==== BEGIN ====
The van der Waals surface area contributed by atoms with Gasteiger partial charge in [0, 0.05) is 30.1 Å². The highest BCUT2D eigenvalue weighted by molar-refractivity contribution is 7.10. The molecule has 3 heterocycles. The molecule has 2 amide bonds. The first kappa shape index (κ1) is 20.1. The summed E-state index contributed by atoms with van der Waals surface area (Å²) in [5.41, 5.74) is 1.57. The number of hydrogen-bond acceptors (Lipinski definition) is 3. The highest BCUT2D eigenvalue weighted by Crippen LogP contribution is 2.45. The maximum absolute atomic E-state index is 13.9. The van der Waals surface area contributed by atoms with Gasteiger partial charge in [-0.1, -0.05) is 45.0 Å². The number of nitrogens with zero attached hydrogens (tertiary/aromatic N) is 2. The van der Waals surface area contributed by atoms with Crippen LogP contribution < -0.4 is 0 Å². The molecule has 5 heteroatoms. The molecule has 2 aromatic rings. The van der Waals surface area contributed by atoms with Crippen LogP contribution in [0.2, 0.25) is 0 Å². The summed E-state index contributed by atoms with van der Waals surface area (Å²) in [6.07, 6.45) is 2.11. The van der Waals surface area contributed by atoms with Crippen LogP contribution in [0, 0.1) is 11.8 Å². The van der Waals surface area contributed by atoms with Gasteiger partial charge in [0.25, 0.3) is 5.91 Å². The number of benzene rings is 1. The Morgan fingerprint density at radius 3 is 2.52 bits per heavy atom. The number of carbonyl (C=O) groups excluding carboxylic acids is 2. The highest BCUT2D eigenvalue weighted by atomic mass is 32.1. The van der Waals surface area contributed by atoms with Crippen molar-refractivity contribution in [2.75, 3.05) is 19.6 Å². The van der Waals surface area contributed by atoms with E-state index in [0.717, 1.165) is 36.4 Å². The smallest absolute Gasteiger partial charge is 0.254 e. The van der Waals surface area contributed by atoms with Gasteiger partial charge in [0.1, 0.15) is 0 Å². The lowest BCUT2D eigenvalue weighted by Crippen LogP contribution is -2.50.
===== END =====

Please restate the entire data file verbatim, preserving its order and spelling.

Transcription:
The van der Waals surface area contributed by atoms with Gasteiger partial charge in [0, 0.05) is 30.1 Å². The highest BCUT2D eigenvalue weighted by molar-refractivity contribution is 7.10. The molecule has 3 heterocycles. The molecule has 2 amide bonds. The first kappa shape index (κ1) is 20.1. The summed E-state index contributed by atoms with van der Waals surface area (Å²) in [5.41, 5.74) is 1.57. The number of hydrogen-bond acceptors (Lipinski definition) is 3. The highest BCUT2D eigenvalue weighted by Crippen LogP contribution is 2.45. The maximum absolute atomic E-state index is 13.9. The van der Waals surface area contributed by atoms with Gasteiger partial charge in [-0.1, -0.05) is 45.0 Å². The number of nitrogens with zero attached hydrogens (tertiary/aromatic N) is 2. The van der Waals surface area contributed by atoms with Crippen LogP contribution < -0.4 is 0 Å². The molecule has 5 heteroatoms. The molecule has 2 aromatic rings. The van der Waals surface area contributed by atoms with Crippen LogP contribution in [0.2, 0.25) is 0 Å². The summed E-state index contributed by atoms with van der Waals surface area (Å²) in [6.07, 6.45) is 2.11. The van der Waals surface area contributed by atoms with Crippen LogP contribution in [0, 0.1) is 11.8 Å². The van der Waals surface area contributed by atoms with Gasteiger partial charge in [0.25, 0.3) is 5.91 Å². The number of benzene rings is 1. The Morgan fingerprint density at radius 3 is 2.52 bits per heavy atom. The number of carbonyl (C=O) groups excluding carboxylic acids is 2. The highest BCUT2D eigenvalue weighted by atomic mass is 32.1. The van der Waals surface area contributed by atoms with Crippen molar-refractivity contribution in [2.75, 3.05) is 19.6 Å². The van der Waals surface area contributed by atoms with E-state index in [0.717, 1.165) is 36.4 Å². The smallest absolute Gasteiger partial charge is 0.254 e. The van der Waals surface area contributed by atoms with Gasteiger partial charge in [0.1, 0.15) is 0 Å². The lowest BCUT2D eigenvalue weighted by Crippen LogP contribution is -2.50.